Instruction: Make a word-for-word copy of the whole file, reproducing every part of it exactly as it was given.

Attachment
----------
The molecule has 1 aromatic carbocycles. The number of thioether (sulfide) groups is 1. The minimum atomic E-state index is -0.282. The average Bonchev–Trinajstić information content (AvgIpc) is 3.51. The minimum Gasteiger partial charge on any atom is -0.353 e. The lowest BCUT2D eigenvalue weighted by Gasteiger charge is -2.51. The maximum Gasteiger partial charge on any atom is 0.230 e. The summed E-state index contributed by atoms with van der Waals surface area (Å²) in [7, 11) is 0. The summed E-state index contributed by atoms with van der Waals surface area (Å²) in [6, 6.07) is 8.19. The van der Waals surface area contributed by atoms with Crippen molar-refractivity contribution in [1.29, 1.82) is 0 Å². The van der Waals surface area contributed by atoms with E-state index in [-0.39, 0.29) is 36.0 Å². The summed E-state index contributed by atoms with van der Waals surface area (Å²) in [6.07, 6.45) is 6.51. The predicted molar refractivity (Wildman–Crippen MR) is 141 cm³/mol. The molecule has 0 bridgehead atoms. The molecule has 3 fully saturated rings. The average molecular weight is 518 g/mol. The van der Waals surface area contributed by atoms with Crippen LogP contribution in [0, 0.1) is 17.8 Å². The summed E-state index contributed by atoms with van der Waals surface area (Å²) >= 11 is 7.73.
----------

The molecule has 1 aromatic carbocycles. The number of thioether (sulfide) groups is 1. The minimum atomic E-state index is -0.282. The average Bonchev–Trinajstić information content (AvgIpc) is 3.51. The minimum Gasteiger partial charge on any atom is -0.353 e. The lowest BCUT2D eigenvalue weighted by Gasteiger charge is -2.51. The maximum Gasteiger partial charge on any atom is 0.230 e. The summed E-state index contributed by atoms with van der Waals surface area (Å²) in [7, 11) is 0. The summed E-state index contributed by atoms with van der Waals surface area (Å²) in [6, 6.07) is 8.19. The van der Waals surface area contributed by atoms with Crippen molar-refractivity contribution in [1.29, 1.82) is 0 Å². The van der Waals surface area contributed by atoms with E-state index in [-0.39, 0.29) is 36.0 Å². The summed E-state index contributed by atoms with van der Waals surface area (Å²) in [6.07, 6.45) is 6.51. The predicted molar refractivity (Wildman–Crippen MR) is 141 cm³/mol. The molecule has 0 bridgehead atoms. The molecule has 3 fully saturated rings. The average molecular weight is 518 g/mol. The van der Waals surface area contributed by atoms with Crippen LogP contribution in [0, 0.1) is 17.8 Å². The summed E-state index contributed by atoms with van der Waals surface area (Å²) >= 11 is 7.73.